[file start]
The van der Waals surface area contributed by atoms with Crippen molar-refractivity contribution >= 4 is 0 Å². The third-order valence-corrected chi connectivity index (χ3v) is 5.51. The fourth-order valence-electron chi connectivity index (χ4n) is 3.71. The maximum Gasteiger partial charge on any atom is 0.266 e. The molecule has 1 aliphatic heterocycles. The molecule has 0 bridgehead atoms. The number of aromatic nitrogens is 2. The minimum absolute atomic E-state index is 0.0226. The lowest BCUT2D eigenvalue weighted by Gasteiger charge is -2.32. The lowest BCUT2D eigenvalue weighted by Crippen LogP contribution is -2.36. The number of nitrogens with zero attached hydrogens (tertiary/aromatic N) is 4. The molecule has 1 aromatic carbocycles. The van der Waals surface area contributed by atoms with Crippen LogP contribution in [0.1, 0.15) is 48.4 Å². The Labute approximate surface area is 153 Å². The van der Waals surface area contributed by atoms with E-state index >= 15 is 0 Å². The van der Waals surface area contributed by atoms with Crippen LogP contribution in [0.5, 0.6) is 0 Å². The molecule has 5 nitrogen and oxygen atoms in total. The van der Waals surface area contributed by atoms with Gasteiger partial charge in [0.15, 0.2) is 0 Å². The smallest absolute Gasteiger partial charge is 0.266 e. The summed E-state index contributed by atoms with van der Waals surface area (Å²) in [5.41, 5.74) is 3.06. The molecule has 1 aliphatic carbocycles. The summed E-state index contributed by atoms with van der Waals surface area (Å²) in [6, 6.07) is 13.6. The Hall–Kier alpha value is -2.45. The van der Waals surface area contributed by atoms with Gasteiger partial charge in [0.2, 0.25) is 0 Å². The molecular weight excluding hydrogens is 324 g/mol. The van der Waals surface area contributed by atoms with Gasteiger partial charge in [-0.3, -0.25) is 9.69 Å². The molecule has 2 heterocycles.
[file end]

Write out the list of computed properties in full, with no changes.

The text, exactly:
The van der Waals surface area contributed by atoms with Crippen molar-refractivity contribution >= 4 is 0 Å². The third-order valence-corrected chi connectivity index (χ3v) is 5.51. The fourth-order valence-electron chi connectivity index (χ4n) is 3.71. The maximum Gasteiger partial charge on any atom is 0.266 e. The molecule has 1 aliphatic heterocycles. The molecule has 0 bridgehead atoms. The number of aromatic nitrogens is 2. The minimum absolute atomic E-state index is 0.0226. The lowest BCUT2D eigenvalue weighted by Gasteiger charge is -2.32. The lowest BCUT2D eigenvalue weighted by Crippen LogP contribution is -2.36. The number of nitrogens with zero attached hydrogens (tertiary/aromatic N) is 4. The molecule has 1 aromatic carbocycles. The van der Waals surface area contributed by atoms with Crippen LogP contribution in [0.1, 0.15) is 48.4 Å². The Labute approximate surface area is 153 Å². The van der Waals surface area contributed by atoms with E-state index >= 15 is 0 Å². The van der Waals surface area contributed by atoms with Crippen LogP contribution in [0.5, 0.6) is 0 Å². The molecule has 5 nitrogen and oxygen atoms in total. The van der Waals surface area contributed by atoms with Gasteiger partial charge in [0.15, 0.2) is 0 Å². The smallest absolute Gasteiger partial charge is 0.266 e. The summed E-state index contributed by atoms with van der Waals surface area (Å²) in [5.41, 5.74) is 3.06. The molecule has 1 aliphatic carbocycles. The summed E-state index contributed by atoms with van der Waals surface area (Å²) in [6, 6.07) is 13.6. The Hall–Kier alpha value is -2.45. The van der Waals surface area contributed by atoms with Gasteiger partial charge in [0.2, 0.25) is 0 Å². The molecular weight excluding hydrogens is 324 g/mol. The van der Waals surface area contributed by atoms with Gasteiger partial charge in [-0.3, -0.25) is 9.69 Å². The molecule has 2 heterocycles.